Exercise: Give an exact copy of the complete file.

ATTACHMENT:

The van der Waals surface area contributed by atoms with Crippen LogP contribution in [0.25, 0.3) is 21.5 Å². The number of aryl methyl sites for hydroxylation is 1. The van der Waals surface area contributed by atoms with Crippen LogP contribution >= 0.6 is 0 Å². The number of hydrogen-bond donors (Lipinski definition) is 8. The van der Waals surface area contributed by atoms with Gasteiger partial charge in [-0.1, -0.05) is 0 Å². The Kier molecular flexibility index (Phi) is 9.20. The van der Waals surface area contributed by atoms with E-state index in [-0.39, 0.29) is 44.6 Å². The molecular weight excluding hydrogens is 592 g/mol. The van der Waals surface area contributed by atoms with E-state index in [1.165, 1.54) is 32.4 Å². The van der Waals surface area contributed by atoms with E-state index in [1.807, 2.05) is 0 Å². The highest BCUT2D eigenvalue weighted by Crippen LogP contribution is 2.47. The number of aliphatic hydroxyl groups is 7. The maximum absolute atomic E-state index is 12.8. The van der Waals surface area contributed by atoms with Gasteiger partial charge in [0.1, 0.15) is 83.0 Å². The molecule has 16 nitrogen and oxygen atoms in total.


The van der Waals surface area contributed by atoms with Crippen LogP contribution in [0.25, 0.3) is 21.5 Å². The number of aryl methyl sites for hydroxylation is 1. The van der Waals surface area contributed by atoms with Crippen LogP contribution >= 0.6 is 0 Å². The number of hydrogen-bond donors (Lipinski definition) is 8. The van der Waals surface area contributed by atoms with Gasteiger partial charge in [-0.1, -0.05) is 0 Å². The Kier molecular flexibility index (Phi) is 9.20. The van der Waals surface area contributed by atoms with E-state index in [-0.39, 0.29) is 44.6 Å². The molecular weight excluding hydrogens is 592 g/mol. The van der Waals surface area contributed by atoms with E-state index in [1.165, 1.54) is 32.4 Å². The van der Waals surface area contributed by atoms with E-state index in [1.807, 2.05) is 0 Å². The highest BCUT2D eigenvalue weighted by Crippen LogP contribution is 2.47. The number of aliphatic hydroxyl groups is 7. The maximum absolute atomic E-state index is 12.8. The van der Waals surface area contributed by atoms with Gasteiger partial charge in [0.1, 0.15) is 83.0 Å². The molecule has 16 nitrogen and oxygen atoms in total.